[Research Presentation] Purpose: Alcohol use, smoking tobacco, and obesity have all been established as risks for developing cancers and heart disease. Recent finding indicate that post menopausal women having "even moderate alcohol consumption, defined as one or two drinks per day" increase their risk of developing the most common form of breast cancer by 51%.  The purpose of this study is to describe current levels of known breast cancer and heart disease risks in a nationally representative sample and develop risk profiles derived by traditional clustering methods and latent class analysis (clusters). Understanding the prevalence and how these risks interact will inform targeted prevention and research.  Methods:  Data from the 2007 National Health Interview Survey was analyzed to assess the prevalence of drinking, smoking and being overweight/obese in women between the ages of 50 and 69 ( N=3750).  K-mean clusters and Latent class analysis (LCA) using  levels of alcohol use, tobacco use and obesity were used to develop patient clusters. Results: Of drinking women, 11.4% are consuming alcohol at unhealthy levels, 18% are smoking and 65.6% are overweight/obese.  A three cluster (LCA) solution was the most appropriate fitting model which provides a more comprehensive picture of the co-morbidity in these risks. These clusters may provide demographic profiles for targeted interventions. Conclusion: Clustering either by traditional methods or LCA offers a method of comparing obese, abstinent smokers with the alcohol using, non-smoking  average weight women.  Findings from this project will allow the nurse to use demographic profiles associated with risk clusters in developing targeted prevention and screening research.  The advantages and disadvantages of using and selecting various clustering methods will be presented.  For example, this observational study provides population level risk data but is censored.  Some of the most severely impacted women may not be in the survey due to hospitalization or death.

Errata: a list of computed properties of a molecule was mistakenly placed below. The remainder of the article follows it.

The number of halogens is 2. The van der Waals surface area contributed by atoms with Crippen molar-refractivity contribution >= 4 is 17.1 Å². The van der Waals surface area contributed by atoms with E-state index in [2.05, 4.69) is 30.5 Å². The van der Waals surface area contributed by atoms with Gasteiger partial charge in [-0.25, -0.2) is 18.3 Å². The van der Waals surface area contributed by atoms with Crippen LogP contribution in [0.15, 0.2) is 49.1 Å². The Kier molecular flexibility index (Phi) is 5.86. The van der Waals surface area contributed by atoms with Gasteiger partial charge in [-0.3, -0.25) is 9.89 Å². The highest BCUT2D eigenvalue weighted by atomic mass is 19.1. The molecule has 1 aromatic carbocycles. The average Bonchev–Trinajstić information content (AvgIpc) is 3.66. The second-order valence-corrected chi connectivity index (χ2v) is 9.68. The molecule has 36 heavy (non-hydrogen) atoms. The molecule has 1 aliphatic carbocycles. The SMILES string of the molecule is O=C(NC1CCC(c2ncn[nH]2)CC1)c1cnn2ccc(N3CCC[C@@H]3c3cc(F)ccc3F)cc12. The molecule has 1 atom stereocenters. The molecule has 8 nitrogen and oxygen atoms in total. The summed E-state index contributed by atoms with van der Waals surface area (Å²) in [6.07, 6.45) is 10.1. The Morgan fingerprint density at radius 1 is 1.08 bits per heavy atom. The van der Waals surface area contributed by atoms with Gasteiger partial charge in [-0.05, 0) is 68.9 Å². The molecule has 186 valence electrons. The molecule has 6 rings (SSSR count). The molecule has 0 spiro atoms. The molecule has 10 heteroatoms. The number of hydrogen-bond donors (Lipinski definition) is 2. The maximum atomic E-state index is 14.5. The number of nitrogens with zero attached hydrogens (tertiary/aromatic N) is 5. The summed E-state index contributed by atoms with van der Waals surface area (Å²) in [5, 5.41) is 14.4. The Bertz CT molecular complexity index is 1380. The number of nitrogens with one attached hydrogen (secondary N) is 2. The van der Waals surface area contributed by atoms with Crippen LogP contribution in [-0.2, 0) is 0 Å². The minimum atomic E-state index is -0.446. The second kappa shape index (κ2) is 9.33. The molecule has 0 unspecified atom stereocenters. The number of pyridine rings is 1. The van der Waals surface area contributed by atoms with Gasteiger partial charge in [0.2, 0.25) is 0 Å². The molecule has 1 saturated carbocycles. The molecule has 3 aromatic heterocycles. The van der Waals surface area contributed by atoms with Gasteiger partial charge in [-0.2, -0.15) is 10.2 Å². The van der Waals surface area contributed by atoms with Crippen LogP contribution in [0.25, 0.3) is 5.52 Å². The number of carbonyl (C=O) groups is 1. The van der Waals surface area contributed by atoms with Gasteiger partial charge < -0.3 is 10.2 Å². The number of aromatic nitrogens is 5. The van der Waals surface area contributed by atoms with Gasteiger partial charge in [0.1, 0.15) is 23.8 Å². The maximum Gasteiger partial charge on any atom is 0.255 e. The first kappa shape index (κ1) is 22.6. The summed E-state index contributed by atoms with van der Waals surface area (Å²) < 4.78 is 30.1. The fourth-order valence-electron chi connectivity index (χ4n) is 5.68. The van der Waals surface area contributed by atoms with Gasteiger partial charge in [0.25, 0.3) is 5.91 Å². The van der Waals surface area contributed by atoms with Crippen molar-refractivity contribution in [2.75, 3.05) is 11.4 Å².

Repository Posting Date: